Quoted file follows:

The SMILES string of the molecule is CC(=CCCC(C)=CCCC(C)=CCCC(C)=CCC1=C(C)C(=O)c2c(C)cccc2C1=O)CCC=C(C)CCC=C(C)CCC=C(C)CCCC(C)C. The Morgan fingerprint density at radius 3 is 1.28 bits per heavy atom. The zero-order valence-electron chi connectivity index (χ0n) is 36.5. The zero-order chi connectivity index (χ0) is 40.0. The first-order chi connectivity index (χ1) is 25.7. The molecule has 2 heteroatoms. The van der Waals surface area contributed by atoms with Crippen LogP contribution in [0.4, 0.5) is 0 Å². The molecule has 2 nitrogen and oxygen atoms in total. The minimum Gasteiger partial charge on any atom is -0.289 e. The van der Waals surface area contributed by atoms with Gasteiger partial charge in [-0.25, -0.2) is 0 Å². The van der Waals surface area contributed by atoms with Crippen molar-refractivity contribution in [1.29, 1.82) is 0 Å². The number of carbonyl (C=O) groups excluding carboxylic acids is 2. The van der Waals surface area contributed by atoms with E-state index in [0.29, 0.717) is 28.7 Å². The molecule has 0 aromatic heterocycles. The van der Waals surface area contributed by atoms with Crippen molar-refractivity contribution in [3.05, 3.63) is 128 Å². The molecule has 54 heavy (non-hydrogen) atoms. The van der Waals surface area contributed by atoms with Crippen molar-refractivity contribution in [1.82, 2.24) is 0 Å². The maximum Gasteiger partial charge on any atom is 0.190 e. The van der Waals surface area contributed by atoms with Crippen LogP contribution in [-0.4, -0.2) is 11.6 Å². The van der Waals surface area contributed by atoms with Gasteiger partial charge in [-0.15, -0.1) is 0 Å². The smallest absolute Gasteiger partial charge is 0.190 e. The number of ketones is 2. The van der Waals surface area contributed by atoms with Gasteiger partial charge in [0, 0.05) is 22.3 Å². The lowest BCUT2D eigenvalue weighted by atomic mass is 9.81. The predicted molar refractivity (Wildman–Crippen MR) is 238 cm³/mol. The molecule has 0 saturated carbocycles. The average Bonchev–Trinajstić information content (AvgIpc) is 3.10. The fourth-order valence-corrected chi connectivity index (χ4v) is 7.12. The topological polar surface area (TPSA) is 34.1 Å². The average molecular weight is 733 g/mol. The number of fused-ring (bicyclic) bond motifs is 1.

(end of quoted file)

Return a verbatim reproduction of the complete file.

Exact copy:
The SMILES string of the molecule is CC(=CCCC(C)=CCCC(C)=CCCC(C)=CCC1=C(C)C(=O)c2c(C)cccc2C1=O)CCC=C(C)CCC=C(C)CCC=C(C)CCCC(C)C. The Morgan fingerprint density at radius 3 is 1.28 bits per heavy atom. The zero-order valence-electron chi connectivity index (χ0n) is 36.5. The zero-order chi connectivity index (χ0) is 40.0. The first-order chi connectivity index (χ1) is 25.7. The molecule has 2 heteroatoms. The van der Waals surface area contributed by atoms with Crippen LogP contribution in [0.4, 0.5) is 0 Å². The molecule has 2 nitrogen and oxygen atoms in total. The minimum Gasteiger partial charge on any atom is -0.289 e. The van der Waals surface area contributed by atoms with Gasteiger partial charge in [-0.25, -0.2) is 0 Å². The van der Waals surface area contributed by atoms with Crippen molar-refractivity contribution in [1.29, 1.82) is 0 Å². The number of carbonyl (C=O) groups excluding carboxylic acids is 2. The van der Waals surface area contributed by atoms with E-state index in [0.29, 0.717) is 28.7 Å². The molecule has 0 aromatic heterocycles. The van der Waals surface area contributed by atoms with Crippen molar-refractivity contribution in [3.05, 3.63) is 128 Å². The molecule has 54 heavy (non-hydrogen) atoms. The van der Waals surface area contributed by atoms with Crippen molar-refractivity contribution in [1.82, 2.24) is 0 Å². The maximum Gasteiger partial charge on any atom is 0.190 e. The van der Waals surface area contributed by atoms with Crippen LogP contribution in [-0.4, -0.2) is 11.6 Å². The van der Waals surface area contributed by atoms with Gasteiger partial charge in [-0.15, -0.1) is 0 Å². The smallest absolute Gasteiger partial charge is 0.190 e. The number of ketones is 2. The van der Waals surface area contributed by atoms with Gasteiger partial charge in [0, 0.05) is 22.3 Å². The lowest BCUT2D eigenvalue weighted by atomic mass is 9.81. The predicted molar refractivity (Wildman–Crippen MR) is 238 cm³/mol. The molecule has 0 saturated carbocycles. The average Bonchev–Trinajstić information content (AvgIpc) is 3.10. The fourth-order valence-corrected chi connectivity index (χ4v) is 7.12. The topological polar surface area (TPSA) is 34.1 Å². The average molecular weight is 733 g/mol. The number of fused-ring (bicyclic) bond motifs is 1.